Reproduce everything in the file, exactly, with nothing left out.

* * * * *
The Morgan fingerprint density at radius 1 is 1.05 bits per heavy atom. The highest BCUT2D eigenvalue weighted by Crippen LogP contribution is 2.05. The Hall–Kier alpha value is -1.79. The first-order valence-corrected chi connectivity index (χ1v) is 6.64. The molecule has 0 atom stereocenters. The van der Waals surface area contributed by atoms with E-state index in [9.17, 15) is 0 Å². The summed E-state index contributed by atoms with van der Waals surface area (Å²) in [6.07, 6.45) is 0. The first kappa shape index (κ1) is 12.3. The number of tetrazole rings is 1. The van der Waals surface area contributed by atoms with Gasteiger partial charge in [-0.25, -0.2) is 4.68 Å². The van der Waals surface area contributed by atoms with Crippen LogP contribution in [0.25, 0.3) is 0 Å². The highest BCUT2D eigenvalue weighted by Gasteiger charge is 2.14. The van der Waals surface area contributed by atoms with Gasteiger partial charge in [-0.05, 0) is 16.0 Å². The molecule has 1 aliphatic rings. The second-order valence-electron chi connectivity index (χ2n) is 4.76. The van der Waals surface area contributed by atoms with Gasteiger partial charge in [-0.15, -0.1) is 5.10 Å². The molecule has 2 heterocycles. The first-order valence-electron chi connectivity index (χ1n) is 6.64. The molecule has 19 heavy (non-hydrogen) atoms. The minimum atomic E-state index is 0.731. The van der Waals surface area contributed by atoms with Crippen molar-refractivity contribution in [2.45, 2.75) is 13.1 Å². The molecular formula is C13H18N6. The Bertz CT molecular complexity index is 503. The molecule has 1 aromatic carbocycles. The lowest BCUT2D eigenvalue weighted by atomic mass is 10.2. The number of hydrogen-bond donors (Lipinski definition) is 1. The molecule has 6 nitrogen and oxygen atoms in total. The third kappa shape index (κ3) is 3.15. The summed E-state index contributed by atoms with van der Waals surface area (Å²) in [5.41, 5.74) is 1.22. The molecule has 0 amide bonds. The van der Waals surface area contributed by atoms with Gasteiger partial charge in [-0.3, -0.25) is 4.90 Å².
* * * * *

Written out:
The Morgan fingerprint density at radius 1 is 1.05 bits per heavy atom. The highest BCUT2D eigenvalue weighted by Crippen LogP contribution is 2.05. The Hall–Kier alpha value is -1.79. The first-order valence-corrected chi connectivity index (χ1v) is 6.64. The molecule has 0 atom stereocenters. The van der Waals surface area contributed by atoms with E-state index in [9.17, 15) is 0 Å². The summed E-state index contributed by atoms with van der Waals surface area (Å²) in [6.07, 6.45) is 0. The first kappa shape index (κ1) is 12.3. The number of tetrazole rings is 1. The van der Waals surface area contributed by atoms with Gasteiger partial charge in [-0.25, -0.2) is 4.68 Å². The van der Waals surface area contributed by atoms with Crippen LogP contribution in [0.25, 0.3) is 0 Å². The highest BCUT2D eigenvalue weighted by Gasteiger charge is 2.14. The van der Waals surface area contributed by atoms with Gasteiger partial charge in [-0.05, 0) is 16.0 Å². The molecule has 1 aliphatic rings. The second-order valence-electron chi connectivity index (χ2n) is 4.76. The van der Waals surface area contributed by atoms with Gasteiger partial charge in [-0.15, -0.1) is 5.10 Å². The molecule has 2 heterocycles. The first-order valence-electron chi connectivity index (χ1n) is 6.64. The molecule has 19 heavy (non-hydrogen) atoms. The minimum atomic E-state index is 0.731. The van der Waals surface area contributed by atoms with Crippen molar-refractivity contribution in [2.45, 2.75) is 13.1 Å². The molecular formula is C13H18N6. The Bertz CT molecular complexity index is 503. The molecule has 1 aromatic carbocycles. The lowest BCUT2D eigenvalue weighted by atomic mass is 10.2. The number of hydrogen-bond donors (Lipinski definition) is 1. The molecule has 6 nitrogen and oxygen atoms in total. The third kappa shape index (κ3) is 3.15. The summed E-state index contributed by atoms with van der Waals surface area (Å²) in [5.41, 5.74) is 1.22. The molecule has 0 amide bonds. The van der Waals surface area contributed by atoms with Gasteiger partial charge in [-0.3, -0.25) is 4.90 Å².